Utilities divest 50,000 MW of generation in a sellers market

Jeff Bodington

Bodington & Co.

Electric utilities divested more than 50,000 MW of generation during the last few years. Sellers include many major utilities, and buyers include utility subsidiaries and independent companies that grew large and strong on Public Utilities Regulatory Policies Act (PURPA) contracts. It is a seller`s market-auctions draw many bidders and valuations are high. As for the future, many more utility assets are going to be sold. The multi-billion dollar business of generation will continue to rapidly evolve.

Bodington & Co.`s (B&Co.) divestiture scorecard appears in the accompanying table. In sum, there have been 37 significant transactions through April 1999. These account for 267 generating projects with a total capacity of more than 50,000 MW. Disclosed book values totaled nearly $9 billion.

Sales have concentrated in the Northeast, California, Illinois and Montana- areas with advanced restructuring initiatives. New England Electric System (NEES), Boston Edison, Consolidated Edison, Commonwealth Edison, Pacific Gas & Electric, and Southern California Edison are examples of the larger sellers in the regions. Only Michigan and New Mexico have restructuring plans in place but no asset sales to date.

Elsewhere, generation divestitures are few. While there is substantial utility merger activity in most now-quiet regions, generation divestiture still appears several years away. Sales in many regions are likely to meet opposition from ratepayer and other groups. Some groups in low-cost regions take the position that competitive power markets will cause their costs to increase as they lose an exclusive right to cheap power.

Buyers are the largest players in the industry. Utility affiliates such as Duke, NRG, PP&L Global, Southern Electric, and U.S. Generating lead the pack. Independents such as AES, Calpine and Sithe have also been active. Absent are the many independents who do not have the balance sheets, access to capital markets, and expertise or alliances necessary to manage fuel and electricity related risks in evolving competitive markets.

Utilities have taken very different approaches to selling their assets. In some cases, all generation has been sold in one auction to one buyer. In others, discrete groups of projects have been sold in separate auctions to independent buyers. In the latter cases, buyers were specifically enjoined from ultimately buying more than one of the project groups. This approach has been pursued for several reasons. Foremost is the need to spread ownership and thereby mitigate the potential market power of any new owner. Defining, measuring, testing and regulating market power in nascent power markets is itself an evolving art. Although no sales have yet been stopped for market power reasons, this issue is receiving increasing attention at state utility commissions, FERC and the Department of Justice. Other reasons for selling grouped projects include the possibility of targeting potential buyers and the difficulties associated with selling some technology types. Hydroelectric portfolios have sold in Maine, Montana and New York. In contrast, they are the subject of unresolved controversy in California.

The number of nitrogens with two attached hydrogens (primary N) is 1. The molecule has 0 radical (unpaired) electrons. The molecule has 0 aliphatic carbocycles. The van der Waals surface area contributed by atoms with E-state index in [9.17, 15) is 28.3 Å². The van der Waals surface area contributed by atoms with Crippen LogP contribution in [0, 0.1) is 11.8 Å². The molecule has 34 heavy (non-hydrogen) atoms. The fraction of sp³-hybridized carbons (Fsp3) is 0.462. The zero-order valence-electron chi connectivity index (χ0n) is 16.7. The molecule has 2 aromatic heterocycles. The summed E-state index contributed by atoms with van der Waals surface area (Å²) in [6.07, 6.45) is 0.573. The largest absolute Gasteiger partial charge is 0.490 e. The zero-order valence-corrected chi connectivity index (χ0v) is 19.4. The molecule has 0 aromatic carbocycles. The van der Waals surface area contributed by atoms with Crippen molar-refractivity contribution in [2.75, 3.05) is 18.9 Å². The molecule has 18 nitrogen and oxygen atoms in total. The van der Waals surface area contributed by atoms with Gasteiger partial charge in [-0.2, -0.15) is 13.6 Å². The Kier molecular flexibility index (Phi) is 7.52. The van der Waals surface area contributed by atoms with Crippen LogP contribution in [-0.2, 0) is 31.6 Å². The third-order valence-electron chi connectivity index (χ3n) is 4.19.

Several asset divestitures have also dealt with power purchase agreements (PPAs). NEES transferred some of its PPA-related obligations to U.S. Generating. San Diego Gas & Electric, now Sempra, has been exploring ways to auction its PPAs for several years. Some utilities are evaluating only the transfer of the PPA obligations, and a few others are considering the additional sale and spin-out of the business units that administer the contracts. In both cases, the above-market PPA prices mean that a utility will not be paid for its PPA and business unit. The transaction will be upside down; the winner of a PPA auction will be the party who requires a utility to pay the least. In effect, this is what happened to NEES. NEES is subsidizing the above-market portion of the contracts taken on by U.S. Generating.

Asset divestitures during the coming year have been announced by Central Hudson, Connecticut Light and Power, Denton Municipal Electric, Duquesne, General Public Utilities, Niagara Mohawk Power, Potomac Electric, Sempra, Tucson Electric and others.

Buyers and sellers have watched valuations during the first wave of divestitures. With so many MW coming to market, participants wondered if prices would fall and the market would shift to favor buyers. The numbers of bidders for assets and the high valuations that are disclosed imply that this change is not under way. While it remains a seller`s market, aggressive buyers forecast favorable returns when they are able to exploit a unique niche or strategy.

Jeff Bodington is president of Bodington & Co., an NASD broker/dealer that advises buyers and sellers of power projects.

Previous articleELP Volume 77 Issue 7
Next articleELP Volume 77 Issue 8

No posts to display